The church of St. Simon in Valmiera was erected in the 13th century, probably its construction began around 1283. In the fourteenth century, a gothic tower was added from the west. The church suffered during the Livonian War in the second half of the 16th century and during the Polish-Swedish wars at the beginning of the 17th century. Renovation, but also the introduction of baroque elements occurred in the mid-seventeenth century. In 1702, during the Great Northern War, Russian soldiers burned half of the city, including the church of St. Simon. Due to the post-war impoverishment, the temple was not rebuilt for a long time, in addition, its situation was aggravated by further fires, among others in 1738 as a result of a lightning strike. A great renovation was carried out in 1908 to commemorate the 625th anniversary of the building’s existence.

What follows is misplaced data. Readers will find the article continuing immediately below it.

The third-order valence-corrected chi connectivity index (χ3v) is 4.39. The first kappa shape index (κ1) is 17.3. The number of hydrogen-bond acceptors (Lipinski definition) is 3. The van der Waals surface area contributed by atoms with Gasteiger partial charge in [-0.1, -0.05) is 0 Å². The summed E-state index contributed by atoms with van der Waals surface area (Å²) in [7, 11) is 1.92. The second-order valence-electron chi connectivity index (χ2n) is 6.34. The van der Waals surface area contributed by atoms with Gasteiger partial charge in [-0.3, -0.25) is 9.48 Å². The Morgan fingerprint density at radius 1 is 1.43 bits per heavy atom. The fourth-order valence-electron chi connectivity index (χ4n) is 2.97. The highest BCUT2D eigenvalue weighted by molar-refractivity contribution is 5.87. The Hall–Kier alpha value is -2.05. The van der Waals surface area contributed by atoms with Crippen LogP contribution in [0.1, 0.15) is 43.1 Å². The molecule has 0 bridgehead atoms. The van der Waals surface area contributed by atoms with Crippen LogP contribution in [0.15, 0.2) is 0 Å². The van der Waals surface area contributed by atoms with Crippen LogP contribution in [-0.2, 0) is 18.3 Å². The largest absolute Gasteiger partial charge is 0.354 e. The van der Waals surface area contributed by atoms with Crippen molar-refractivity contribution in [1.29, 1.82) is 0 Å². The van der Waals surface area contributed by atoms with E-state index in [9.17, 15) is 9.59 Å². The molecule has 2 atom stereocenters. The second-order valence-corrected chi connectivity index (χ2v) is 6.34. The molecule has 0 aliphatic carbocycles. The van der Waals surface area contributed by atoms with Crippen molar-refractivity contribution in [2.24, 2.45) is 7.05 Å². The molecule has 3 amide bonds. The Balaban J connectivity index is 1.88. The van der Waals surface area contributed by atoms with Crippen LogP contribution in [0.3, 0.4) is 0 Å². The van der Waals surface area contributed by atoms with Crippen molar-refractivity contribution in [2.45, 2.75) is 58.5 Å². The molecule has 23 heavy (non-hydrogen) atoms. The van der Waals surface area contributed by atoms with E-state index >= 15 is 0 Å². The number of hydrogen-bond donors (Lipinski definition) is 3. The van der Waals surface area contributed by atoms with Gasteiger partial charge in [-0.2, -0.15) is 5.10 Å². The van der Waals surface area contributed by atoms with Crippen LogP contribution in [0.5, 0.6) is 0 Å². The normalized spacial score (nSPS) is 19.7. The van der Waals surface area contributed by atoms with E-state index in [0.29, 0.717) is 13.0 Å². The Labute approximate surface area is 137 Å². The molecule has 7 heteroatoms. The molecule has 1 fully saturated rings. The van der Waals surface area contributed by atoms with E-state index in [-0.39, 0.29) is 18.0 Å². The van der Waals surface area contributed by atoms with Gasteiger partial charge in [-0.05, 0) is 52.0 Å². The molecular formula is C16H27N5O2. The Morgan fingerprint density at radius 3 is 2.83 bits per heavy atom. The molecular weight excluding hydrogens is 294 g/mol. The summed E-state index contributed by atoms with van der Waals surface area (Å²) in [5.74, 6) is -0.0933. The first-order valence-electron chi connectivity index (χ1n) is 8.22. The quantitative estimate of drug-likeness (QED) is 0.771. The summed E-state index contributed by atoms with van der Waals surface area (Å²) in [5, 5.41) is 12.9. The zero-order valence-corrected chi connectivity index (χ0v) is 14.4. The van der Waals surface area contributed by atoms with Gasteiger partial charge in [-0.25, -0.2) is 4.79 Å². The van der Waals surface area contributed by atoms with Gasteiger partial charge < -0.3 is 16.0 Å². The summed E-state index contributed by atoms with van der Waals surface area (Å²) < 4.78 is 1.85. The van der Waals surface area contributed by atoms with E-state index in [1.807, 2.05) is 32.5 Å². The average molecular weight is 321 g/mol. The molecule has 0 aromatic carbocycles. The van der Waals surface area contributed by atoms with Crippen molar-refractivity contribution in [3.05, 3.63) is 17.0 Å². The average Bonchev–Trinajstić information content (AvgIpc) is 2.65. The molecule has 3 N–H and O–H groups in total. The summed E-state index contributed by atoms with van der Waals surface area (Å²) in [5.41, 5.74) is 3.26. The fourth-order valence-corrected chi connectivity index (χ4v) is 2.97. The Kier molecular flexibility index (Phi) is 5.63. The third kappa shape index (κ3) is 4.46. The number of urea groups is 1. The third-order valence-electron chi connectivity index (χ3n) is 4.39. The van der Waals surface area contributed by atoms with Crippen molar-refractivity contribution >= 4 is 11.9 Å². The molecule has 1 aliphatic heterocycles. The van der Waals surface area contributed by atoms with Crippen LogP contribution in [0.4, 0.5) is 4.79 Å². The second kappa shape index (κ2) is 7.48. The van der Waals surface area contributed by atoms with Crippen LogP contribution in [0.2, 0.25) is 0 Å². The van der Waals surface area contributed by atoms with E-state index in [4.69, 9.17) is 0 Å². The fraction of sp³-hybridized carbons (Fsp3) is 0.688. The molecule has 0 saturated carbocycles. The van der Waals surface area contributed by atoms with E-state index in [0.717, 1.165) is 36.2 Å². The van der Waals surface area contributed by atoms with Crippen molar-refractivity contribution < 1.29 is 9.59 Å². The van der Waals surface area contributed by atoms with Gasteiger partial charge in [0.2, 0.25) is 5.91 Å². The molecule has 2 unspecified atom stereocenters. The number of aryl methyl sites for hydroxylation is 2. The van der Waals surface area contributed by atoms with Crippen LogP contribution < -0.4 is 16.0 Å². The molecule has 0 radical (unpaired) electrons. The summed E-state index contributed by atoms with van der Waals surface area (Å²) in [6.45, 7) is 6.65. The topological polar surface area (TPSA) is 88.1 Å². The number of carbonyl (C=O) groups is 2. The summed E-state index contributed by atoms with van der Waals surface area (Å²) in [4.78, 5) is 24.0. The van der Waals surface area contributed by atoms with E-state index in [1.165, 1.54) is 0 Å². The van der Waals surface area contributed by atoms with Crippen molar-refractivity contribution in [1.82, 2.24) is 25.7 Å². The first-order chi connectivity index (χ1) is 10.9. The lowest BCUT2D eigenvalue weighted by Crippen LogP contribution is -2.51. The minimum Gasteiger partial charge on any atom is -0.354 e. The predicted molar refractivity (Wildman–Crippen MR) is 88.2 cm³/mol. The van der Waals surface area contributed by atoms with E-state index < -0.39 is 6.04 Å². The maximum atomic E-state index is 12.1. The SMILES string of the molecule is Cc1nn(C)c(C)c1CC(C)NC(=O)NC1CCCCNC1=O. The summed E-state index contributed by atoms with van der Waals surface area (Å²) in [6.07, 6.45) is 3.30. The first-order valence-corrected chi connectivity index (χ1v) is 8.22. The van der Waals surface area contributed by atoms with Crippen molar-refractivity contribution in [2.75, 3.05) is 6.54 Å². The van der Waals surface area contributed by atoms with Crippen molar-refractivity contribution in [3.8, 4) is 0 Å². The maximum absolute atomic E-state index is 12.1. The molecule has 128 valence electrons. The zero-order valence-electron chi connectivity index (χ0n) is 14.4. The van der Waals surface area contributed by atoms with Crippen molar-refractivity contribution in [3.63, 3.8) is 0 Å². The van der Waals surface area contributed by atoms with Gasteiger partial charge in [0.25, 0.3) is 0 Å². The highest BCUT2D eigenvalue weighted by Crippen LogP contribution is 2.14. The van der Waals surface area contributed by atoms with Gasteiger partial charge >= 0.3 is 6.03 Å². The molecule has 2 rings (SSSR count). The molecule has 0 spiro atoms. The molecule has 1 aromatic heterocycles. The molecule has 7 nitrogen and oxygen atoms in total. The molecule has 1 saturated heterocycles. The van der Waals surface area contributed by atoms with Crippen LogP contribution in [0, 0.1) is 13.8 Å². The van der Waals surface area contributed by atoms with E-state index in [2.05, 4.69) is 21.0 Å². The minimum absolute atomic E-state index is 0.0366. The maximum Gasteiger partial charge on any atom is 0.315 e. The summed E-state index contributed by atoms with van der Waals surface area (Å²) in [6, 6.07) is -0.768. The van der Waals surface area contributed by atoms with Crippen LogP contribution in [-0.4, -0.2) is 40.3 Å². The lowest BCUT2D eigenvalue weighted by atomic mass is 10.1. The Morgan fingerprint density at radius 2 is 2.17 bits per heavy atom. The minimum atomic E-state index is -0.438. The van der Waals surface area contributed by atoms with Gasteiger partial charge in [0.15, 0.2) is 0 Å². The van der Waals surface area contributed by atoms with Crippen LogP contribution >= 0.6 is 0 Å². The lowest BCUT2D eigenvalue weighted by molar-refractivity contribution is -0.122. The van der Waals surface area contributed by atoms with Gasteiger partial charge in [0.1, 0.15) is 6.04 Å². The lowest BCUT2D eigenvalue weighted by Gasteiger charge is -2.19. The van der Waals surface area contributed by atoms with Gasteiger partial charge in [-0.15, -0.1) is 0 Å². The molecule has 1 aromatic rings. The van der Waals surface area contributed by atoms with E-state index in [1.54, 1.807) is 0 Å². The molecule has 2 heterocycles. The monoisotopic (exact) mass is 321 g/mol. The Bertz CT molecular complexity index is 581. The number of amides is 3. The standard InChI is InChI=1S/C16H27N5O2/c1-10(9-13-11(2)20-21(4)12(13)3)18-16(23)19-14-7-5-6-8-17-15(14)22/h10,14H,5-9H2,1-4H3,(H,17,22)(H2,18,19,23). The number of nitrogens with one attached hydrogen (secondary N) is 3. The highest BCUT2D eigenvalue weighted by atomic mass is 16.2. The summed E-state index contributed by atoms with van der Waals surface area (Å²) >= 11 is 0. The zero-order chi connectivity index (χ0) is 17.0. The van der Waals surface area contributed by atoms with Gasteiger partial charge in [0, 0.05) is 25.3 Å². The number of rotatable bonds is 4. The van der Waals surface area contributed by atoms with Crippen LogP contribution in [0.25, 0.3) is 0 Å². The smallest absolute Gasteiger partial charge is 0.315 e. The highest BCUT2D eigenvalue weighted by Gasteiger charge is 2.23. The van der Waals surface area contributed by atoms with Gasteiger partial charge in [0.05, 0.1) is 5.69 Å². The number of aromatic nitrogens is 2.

It is not certain whether the temple at the time of creation was already a basilica, or the present appearance obtained only as a result of the fourteenth-fifteenth century reconstruction. It is an orientated, three-nave church with a polygonal ended chancel and a tower from the west.